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Oakland mayor-elect Sheng Thao wants to unify city, address safety, homelessness

Oakland mayor-elect Sheng Thao outlines her main goals in office
Oakland mayor-elect Sheng Thao outlines her main goals in office 01:43

OAKLAND – New mayor-elect of Oakland Sheng Thao said she will be a "mayor for all of Oakland because we need that now" more than ever. 

She made the comments Wednesday morning at a news briefing in front of Oakland City Hall at 1 Frank Ogawa Plaza. 

The Alameda County registrar of voters announced earlier this week that the final remaining ballots would not be sufficient to change the outcome of the hotly contested race.

Oakland mayor-elect Sheng Thao
Oakland mayor-elect Sheng Thao. CBS

Challenger Loren Taylor conceded the race Tuesday morning after being edged out in the vote count.

Thao's top priorities are safety, homelessness and cleaning up city streets. She also aims to bring unity between the mayor's office and the Oakland City Council. 

"I really believe that a safer Oakland is possible," Thao said to a crowd of about 30. "That a more affordable Oakland is possible. That a more just Oakland is possible and more than ever a more unified Oakland is possible."

She said, "We have to come together to work together to solve our problems together. This is not a one-man effort, a one-woman effort. This is all of us. We love Oakland." 

Thao said she loves the city's diversity and plans to fight for it.

"I will deliver on making sure Oakland comes first," Thao said.

"She has earned her right," said Iris Merriouns, who was at the briefing and was the chief of staff for 24 years for former city council President Larry Reid.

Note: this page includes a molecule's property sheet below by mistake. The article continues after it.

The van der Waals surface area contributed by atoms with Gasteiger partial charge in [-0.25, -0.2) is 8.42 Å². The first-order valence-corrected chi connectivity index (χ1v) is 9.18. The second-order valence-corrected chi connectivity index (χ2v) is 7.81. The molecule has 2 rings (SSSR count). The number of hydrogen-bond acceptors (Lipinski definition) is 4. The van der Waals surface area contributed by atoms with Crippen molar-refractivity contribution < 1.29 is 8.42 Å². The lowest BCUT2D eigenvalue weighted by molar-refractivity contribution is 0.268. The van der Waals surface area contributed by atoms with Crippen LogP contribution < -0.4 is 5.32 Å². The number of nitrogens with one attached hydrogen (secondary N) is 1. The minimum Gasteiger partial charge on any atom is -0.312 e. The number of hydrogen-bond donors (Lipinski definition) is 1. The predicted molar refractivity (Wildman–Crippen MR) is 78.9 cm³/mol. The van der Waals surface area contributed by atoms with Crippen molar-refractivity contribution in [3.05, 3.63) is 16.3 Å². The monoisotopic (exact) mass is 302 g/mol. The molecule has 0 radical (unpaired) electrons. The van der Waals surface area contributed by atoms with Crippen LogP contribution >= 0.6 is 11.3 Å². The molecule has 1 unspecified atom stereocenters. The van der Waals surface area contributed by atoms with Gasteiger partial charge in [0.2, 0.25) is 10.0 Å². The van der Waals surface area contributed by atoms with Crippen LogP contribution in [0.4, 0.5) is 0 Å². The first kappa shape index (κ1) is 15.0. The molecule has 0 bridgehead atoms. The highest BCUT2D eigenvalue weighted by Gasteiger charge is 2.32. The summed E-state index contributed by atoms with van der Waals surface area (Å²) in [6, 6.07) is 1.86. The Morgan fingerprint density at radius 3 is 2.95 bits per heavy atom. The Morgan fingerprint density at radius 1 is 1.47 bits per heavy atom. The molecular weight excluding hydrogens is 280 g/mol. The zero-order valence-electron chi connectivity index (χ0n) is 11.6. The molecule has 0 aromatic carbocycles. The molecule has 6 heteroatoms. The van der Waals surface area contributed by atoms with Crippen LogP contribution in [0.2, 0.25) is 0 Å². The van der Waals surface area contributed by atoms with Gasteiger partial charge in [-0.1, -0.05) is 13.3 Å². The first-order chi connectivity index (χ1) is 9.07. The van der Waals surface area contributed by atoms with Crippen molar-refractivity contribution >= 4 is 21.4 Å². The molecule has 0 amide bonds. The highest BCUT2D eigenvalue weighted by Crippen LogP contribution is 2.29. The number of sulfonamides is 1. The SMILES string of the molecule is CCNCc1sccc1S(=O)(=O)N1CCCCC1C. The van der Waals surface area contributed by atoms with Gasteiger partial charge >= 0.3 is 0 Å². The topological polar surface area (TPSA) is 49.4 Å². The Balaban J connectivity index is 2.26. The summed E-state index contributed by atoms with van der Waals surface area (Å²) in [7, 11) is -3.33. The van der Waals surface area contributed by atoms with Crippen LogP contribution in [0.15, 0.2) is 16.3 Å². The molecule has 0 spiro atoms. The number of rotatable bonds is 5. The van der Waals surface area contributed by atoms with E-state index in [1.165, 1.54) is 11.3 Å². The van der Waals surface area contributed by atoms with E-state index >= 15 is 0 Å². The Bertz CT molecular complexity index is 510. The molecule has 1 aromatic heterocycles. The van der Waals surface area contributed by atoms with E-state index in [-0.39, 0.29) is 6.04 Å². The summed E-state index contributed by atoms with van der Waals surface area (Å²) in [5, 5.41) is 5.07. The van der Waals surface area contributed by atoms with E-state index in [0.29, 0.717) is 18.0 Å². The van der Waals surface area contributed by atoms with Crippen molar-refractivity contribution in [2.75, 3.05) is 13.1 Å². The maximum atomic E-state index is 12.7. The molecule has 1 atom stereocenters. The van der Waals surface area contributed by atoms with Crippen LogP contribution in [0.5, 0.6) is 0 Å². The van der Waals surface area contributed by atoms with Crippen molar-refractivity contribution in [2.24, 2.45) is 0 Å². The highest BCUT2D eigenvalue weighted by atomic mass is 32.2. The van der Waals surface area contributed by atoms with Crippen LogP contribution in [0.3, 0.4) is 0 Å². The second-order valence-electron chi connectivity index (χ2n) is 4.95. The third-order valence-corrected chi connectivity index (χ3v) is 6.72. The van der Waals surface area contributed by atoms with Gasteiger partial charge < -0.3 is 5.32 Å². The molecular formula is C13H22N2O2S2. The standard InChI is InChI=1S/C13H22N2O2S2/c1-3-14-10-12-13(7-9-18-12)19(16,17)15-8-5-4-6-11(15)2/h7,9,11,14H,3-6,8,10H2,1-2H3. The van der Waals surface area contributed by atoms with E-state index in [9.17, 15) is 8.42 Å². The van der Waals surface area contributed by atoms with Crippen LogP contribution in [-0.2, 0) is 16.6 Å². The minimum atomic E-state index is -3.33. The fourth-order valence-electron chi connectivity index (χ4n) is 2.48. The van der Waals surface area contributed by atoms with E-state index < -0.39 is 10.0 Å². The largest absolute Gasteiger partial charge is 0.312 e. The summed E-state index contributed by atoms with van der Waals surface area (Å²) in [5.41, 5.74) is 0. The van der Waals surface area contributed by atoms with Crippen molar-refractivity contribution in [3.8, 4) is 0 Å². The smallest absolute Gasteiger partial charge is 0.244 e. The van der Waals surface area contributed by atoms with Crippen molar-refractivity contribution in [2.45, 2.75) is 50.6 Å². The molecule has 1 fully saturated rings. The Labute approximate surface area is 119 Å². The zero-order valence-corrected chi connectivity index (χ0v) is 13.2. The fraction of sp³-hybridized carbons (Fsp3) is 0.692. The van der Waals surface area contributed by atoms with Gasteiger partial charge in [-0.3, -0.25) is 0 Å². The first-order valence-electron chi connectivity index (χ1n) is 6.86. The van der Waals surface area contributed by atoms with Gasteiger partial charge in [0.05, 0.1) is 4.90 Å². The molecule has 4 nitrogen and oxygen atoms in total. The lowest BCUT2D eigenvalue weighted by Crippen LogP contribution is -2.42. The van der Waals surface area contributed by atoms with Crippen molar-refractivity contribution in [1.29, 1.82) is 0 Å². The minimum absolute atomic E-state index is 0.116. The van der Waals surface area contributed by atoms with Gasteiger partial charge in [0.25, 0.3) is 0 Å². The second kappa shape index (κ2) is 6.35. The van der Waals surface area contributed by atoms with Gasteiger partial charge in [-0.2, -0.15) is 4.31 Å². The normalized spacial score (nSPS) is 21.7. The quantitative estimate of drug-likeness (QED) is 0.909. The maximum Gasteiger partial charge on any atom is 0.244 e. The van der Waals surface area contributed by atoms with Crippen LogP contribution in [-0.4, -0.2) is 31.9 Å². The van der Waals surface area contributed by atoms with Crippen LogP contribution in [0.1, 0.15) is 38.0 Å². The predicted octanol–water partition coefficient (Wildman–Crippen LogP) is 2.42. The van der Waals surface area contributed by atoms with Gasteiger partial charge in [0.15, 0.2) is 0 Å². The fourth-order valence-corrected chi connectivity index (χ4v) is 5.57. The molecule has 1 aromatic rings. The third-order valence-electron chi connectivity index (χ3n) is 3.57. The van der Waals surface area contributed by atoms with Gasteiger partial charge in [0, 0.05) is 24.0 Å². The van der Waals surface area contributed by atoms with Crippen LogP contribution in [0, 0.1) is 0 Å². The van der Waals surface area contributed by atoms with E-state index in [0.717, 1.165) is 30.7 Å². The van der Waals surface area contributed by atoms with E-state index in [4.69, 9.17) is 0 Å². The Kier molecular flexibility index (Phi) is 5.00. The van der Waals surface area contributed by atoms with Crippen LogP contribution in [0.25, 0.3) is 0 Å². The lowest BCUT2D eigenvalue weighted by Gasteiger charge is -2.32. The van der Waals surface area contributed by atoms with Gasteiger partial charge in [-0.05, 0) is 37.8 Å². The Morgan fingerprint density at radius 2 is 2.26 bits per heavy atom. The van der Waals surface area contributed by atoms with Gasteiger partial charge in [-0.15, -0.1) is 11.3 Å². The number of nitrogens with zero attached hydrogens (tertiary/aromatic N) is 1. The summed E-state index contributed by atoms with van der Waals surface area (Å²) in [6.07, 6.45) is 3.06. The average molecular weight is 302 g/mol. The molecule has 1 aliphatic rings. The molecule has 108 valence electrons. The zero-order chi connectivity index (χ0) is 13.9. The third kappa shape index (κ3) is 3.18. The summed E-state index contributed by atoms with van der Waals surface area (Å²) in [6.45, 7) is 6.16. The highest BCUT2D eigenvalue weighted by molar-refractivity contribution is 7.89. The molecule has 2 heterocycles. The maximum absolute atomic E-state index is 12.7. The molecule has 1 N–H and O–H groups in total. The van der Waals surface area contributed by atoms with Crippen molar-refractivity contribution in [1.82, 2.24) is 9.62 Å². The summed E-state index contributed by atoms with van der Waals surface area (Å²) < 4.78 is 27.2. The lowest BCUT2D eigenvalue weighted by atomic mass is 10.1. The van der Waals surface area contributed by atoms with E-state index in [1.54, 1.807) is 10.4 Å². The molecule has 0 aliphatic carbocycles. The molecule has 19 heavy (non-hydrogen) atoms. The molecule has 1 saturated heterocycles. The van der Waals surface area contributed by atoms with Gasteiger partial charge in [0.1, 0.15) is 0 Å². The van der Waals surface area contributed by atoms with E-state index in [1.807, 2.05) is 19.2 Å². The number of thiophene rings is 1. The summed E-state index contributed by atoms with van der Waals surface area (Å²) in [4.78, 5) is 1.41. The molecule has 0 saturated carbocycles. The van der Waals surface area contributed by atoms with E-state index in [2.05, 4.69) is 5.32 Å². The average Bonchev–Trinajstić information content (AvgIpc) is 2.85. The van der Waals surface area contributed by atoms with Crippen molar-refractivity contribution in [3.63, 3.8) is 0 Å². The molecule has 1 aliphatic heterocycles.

Merriouns said she thinks Thao can do the job she wants to do because of her experience. She was Vice Mayor Rebecca Kaplan's chief of staff. Kaplan represents all of Oakland as an at-large city councilmember, so Thao has experience serving residents citywide. 

Also, Thao was most recently the city council member for district four. 

"She has moved through the ranks," Merriouns said of Thao. 

Even more so, Thao was a homeless person 15 years ago, sleeping in her car with her infant son. She could not afford an apartment and had escaped domestic violence. 

Thao wants to implement a public safety plan that she outlined as she was running for mayor. 

That plan means doubling down on violence prevention programs, addressing the root causes of crime by creating more jobs and opportunities for residents and filling vacancies in the Oakland Police Department, she said. 

Thao wants to see diverse, experienced and homegrown police officers. 

It means providing support for victims and redoubling the effort to get guns off the streets, she said. 

She said she will work with California Attorney General Rob Bonta, new Alameda County District Attorney Pamela Price and Oakland Police Chief LeRonne Armstrong to do the work correctly and immediately. 

Thao also wants to make Oakland the most proactive city for housing and homelessness and make sure the city supports its small businesses. 

Thao wants to attract more retail business, more tourism and more entertainment. 

Former Mayor Jean Quan was at the briefing and said Thao really touches people from all over the city. 

That means she may have a chance to unify it, Quan said.

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